RESULTS

Detection of anti - IgG antibodies in rabbit sera by ELISA: Each of the 15 serum samples obtained from bleeding periodically each rabbit during a six month period was processed for IgG antibodies by the ELISA test. Different positive and negative controls were used, thus verifying the reproducibility of the technique.

Antibody titers were first detected on day 15 after inoculation of the infective eggs. The cut-off point was 0.30; the mean of the titers of the control rabbits was 0.039 with a range between 0 and 0.154. The infected rabbits presented high titers, between 0.344 and 1.889. During the course of the infection, the positive titers increased rapidly between day 21 and day 58, remaining high and constant, with slight variations from then on. When averaging the obtained absorbances for each bleeding, from both the infected and control rabbits, the behavior of the humoral immune response to T. canis infection can be seen: at the beginning, titers tend to increase rapidly until day 60 and then they stabilize (Fig. 1).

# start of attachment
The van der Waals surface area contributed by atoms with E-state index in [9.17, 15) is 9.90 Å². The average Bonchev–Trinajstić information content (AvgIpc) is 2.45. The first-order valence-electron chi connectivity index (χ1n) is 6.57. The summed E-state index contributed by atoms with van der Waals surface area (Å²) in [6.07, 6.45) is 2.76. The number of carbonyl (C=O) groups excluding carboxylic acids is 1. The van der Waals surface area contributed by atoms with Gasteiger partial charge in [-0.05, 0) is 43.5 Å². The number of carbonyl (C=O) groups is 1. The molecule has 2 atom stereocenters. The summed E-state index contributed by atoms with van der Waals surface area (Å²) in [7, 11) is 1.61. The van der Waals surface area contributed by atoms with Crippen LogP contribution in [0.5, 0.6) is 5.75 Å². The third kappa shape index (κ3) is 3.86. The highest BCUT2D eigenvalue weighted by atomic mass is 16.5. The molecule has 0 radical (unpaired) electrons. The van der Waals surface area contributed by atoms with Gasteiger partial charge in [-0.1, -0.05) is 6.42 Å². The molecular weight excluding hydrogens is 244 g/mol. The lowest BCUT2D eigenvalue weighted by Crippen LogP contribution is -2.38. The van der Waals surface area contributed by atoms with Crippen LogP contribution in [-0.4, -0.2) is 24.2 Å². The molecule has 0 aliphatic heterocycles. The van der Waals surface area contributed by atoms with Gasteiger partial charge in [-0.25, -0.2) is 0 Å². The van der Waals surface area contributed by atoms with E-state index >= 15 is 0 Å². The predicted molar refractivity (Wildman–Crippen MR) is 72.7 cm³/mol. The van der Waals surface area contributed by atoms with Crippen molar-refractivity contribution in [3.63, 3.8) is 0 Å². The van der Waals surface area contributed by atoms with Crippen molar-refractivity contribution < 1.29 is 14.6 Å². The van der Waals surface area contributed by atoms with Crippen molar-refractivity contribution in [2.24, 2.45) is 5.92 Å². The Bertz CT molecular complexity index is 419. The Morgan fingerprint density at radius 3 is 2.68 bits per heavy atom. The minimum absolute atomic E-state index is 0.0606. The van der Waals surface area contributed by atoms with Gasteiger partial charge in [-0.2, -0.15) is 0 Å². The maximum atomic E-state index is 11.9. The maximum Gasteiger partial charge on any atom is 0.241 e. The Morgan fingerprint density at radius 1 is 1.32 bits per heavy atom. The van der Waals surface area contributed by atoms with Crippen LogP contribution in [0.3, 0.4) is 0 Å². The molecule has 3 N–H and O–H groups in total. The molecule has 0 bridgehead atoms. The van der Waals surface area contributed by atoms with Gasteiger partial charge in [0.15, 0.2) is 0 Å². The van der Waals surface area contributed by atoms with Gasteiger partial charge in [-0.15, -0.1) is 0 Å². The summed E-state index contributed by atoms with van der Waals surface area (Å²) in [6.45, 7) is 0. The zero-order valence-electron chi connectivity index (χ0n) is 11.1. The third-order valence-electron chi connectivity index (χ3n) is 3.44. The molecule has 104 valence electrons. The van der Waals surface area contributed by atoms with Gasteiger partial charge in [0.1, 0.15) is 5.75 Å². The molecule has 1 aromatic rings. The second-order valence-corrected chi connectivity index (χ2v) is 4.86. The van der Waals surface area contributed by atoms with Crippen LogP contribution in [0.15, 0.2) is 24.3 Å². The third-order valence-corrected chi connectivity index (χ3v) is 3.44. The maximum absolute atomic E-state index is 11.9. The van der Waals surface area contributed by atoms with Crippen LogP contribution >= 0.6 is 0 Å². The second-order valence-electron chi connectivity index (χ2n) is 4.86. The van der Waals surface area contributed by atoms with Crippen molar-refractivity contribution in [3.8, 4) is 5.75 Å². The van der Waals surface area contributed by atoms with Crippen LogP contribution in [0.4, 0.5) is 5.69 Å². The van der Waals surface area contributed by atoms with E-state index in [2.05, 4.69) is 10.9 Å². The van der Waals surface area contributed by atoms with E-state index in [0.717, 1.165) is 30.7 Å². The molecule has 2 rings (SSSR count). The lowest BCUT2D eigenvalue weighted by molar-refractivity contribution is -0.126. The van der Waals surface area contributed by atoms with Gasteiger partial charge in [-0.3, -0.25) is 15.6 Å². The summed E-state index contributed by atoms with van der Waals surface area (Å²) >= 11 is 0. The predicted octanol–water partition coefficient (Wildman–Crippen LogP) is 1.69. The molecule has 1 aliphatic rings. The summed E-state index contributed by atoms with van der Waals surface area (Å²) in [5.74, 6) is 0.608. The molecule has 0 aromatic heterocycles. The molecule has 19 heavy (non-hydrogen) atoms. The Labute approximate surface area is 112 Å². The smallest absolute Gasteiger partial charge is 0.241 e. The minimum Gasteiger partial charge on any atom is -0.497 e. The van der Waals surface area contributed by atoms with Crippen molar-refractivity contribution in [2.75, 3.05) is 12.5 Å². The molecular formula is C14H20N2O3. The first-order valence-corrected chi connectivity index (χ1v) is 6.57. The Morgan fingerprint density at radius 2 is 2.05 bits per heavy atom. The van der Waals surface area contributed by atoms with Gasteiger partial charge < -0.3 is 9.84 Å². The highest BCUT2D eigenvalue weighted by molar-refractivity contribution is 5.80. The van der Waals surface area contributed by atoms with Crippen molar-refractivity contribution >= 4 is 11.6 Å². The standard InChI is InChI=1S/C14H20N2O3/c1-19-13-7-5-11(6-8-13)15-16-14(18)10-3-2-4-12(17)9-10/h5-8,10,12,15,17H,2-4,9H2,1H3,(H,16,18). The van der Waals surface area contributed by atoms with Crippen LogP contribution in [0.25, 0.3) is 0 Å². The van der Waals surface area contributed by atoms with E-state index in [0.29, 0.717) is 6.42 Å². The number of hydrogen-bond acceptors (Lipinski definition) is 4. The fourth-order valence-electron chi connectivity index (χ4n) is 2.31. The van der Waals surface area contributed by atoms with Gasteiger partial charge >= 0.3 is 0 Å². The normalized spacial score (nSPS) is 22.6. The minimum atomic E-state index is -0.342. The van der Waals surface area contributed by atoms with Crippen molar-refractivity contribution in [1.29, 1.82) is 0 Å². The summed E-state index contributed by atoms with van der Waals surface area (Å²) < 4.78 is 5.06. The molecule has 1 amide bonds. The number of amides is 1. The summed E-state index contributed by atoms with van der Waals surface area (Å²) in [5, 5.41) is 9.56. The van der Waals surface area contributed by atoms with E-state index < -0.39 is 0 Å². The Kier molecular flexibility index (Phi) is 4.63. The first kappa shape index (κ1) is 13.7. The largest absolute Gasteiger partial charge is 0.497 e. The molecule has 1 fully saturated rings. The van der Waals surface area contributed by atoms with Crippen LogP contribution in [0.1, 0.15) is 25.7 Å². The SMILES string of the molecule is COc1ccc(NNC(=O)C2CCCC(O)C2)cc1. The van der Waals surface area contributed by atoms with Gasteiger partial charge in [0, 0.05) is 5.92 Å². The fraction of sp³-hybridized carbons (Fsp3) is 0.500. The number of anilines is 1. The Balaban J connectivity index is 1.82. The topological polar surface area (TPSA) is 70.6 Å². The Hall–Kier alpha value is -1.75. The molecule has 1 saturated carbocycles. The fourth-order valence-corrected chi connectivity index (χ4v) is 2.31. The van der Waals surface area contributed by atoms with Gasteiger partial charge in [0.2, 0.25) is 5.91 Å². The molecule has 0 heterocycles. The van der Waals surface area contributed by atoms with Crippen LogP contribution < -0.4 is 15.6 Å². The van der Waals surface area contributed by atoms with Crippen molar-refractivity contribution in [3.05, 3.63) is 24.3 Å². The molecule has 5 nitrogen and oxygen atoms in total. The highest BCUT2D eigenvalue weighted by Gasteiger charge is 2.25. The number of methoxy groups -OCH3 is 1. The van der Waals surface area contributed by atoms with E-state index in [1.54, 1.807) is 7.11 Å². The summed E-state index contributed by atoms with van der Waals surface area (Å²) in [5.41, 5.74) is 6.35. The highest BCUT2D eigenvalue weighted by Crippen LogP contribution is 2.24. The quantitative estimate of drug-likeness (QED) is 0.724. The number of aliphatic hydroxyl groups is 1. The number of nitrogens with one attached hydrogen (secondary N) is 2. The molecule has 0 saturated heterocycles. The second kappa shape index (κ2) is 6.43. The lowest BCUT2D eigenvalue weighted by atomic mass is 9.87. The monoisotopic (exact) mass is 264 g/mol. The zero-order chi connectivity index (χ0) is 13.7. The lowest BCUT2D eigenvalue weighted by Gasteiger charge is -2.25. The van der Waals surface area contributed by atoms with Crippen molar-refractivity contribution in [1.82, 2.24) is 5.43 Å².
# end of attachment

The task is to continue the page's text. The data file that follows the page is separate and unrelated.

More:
Identification of specific T. canis proteins by Western blot: The immunoblot to detect anti-IgG antibodies was done for all the serum samples collected from rabbits during the six-month observation period. Thus, it was possible to assess the behavior of the immune response against the antigenic determinants of T. canis in every rabbit.